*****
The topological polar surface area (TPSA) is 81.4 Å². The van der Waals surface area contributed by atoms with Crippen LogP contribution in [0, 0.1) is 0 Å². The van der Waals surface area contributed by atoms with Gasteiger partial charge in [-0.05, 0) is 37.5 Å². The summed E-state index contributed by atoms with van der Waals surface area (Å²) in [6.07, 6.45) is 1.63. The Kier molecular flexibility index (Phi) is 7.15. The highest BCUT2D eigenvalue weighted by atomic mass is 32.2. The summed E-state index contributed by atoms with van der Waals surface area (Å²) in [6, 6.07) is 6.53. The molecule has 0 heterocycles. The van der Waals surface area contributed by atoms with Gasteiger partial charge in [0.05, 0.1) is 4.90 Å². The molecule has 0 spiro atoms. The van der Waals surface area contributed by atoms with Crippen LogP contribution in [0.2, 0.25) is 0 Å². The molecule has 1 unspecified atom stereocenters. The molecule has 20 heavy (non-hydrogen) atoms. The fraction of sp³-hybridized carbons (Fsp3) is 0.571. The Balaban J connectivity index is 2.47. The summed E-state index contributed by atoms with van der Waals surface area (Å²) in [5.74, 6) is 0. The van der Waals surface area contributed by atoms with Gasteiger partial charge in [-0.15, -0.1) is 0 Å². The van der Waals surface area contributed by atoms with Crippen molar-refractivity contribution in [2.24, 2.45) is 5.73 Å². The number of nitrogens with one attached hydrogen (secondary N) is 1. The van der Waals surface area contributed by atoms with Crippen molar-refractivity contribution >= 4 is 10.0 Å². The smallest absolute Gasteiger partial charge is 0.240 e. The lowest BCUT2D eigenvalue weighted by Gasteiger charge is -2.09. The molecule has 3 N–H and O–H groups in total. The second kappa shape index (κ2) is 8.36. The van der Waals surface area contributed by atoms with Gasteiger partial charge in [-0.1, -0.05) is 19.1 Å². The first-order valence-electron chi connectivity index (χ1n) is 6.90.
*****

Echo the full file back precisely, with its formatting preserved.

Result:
The topological polar surface area (TPSA) is 81.4 Å². The van der Waals surface area contributed by atoms with Crippen LogP contribution in [0, 0.1) is 0 Å². The van der Waals surface area contributed by atoms with Gasteiger partial charge in [-0.05, 0) is 37.5 Å². The summed E-state index contributed by atoms with van der Waals surface area (Å²) in [6.07, 6.45) is 1.63. The Kier molecular flexibility index (Phi) is 7.15. The highest BCUT2D eigenvalue weighted by atomic mass is 32.2. The summed E-state index contributed by atoms with van der Waals surface area (Å²) in [6, 6.07) is 6.53. The molecule has 0 heterocycles. The van der Waals surface area contributed by atoms with Gasteiger partial charge in [0.05, 0.1) is 4.90 Å². The molecule has 0 spiro atoms. The van der Waals surface area contributed by atoms with Crippen LogP contribution in [0.2, 0.25) is 0 Å². The molecule has 1 unspecified atom stereocenters. The molecule has 20 heavy (non-hydrogen) atoms. The fraction of sp³-hybridized carbons (Fsp3) is 0.571. The Balaban J connectivity index is 2.47. The summed E-state index contributed by atoms with van der Waals surface area (Å²) in [5.74, 6) is 0. The van der Waals surface area contributed by atoms with Gasteiger partial charge in [-0.15, -0.1) is 0 Å². The van der Waals surface area contributed by atoms with Crippen molar-refractivity contribution in [2.24, 2.45) is 5.73 Å². The number of nitrogens with one attached hydrogen (secondary N) is 1. The van der Waals surface area contributed by atoms with Crippen molar-refractivity contribution >= 4 is 10.0 Å². The smallest absolute Gasteiger partial charge is 0.240 e. The lowest BCUT2D eigenvalue weighted by Gasteiger charge is -2.09. The molecule has 3 N–H and O–H groups in total. The second kappa shape index (κ2) is 8.36. The van der Waals surface area contributed by atoms with Gasteiger partial charge in [-0.1, -0.05) is 19.1 Å². The first-order valence-electron chi connectivity index (χ1n) is 6.90.